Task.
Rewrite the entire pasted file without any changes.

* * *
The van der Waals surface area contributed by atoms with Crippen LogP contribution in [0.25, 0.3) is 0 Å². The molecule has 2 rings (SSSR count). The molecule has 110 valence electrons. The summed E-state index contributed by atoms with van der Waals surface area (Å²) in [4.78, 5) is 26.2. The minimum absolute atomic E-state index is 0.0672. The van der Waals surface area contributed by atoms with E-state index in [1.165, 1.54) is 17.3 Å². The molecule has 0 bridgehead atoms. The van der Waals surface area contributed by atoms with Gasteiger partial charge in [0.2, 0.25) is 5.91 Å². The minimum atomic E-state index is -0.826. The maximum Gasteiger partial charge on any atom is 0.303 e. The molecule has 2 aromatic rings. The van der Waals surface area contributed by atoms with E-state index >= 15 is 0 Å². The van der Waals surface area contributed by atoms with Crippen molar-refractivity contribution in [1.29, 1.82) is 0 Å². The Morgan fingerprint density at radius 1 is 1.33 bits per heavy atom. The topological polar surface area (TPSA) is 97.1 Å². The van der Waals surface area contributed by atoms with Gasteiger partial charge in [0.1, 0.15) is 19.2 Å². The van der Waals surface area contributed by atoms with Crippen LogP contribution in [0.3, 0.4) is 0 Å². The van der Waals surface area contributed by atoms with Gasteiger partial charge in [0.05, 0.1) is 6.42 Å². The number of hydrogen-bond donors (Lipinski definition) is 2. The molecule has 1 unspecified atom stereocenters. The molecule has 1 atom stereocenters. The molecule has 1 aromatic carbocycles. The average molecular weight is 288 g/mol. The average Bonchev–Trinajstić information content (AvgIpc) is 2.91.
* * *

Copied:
The van der Waals surface area contributed by atoms with Crippen LogP contribution in [0.25, 0.3) is 0 Å². The molecule has 2 rings (SSSR count). The molecule has 110 valence electrons. The summed E-state index contributed by atoms with van der Waals surface area (Å²) in [4.78, 5) is 26.2. The minimum absolute atomic E-state index is 0.0672. The van der Waals surface area contributed by atoms with E-state index in [1.165, 1.54) is 17.3 Å². The molecule has 0 bridgehead atoms. The van der Waals surface area contributed by atoms with Gasteiger partial charge in [0.2, 0.25) is 5.91 Å². The minimum atomic E-state index is -0.826. The maximum Gasteiger partial charge on any atom is 0.303 e. The molecule has 2 aromatic rings. The van der Waals surface area contributed by atoms with E-state index >= 15 is 0 Å². The van der Waals surface area contributed by atoms with Crippen molar-refractivity contribution in [1.29, 1.82) is 0 Å². The Morgan fingerprint density at radius 1 is 1.33 bits per heavy atom. The topological polar surface area (TPSA) is 97.1 Å². The van der Waals surface area contributed by atoms with Gasteiger partial charge in [0.1, 0.15) is 19.2 Å². The van der Waals surface area contributed by atoms with Crippen LogP contribution in [0.3, 0.4) is 0 Å². The van der Waals surface area contributed by atoms with Gasteiger partial charge in [0.05, 0.1) is 6.42 Å². The number of hydrogen-bond donors (Lipinski definition) is 2. The molecule has 1 unspecified atom stereocenters. The molecule has 1 atom stereocenters. The molecule has 1 aromatic carbocycles. The average molecular weight is 288 g/mol. The average Bonchev–Trinajstić information content (AvgIpc) is 2.91.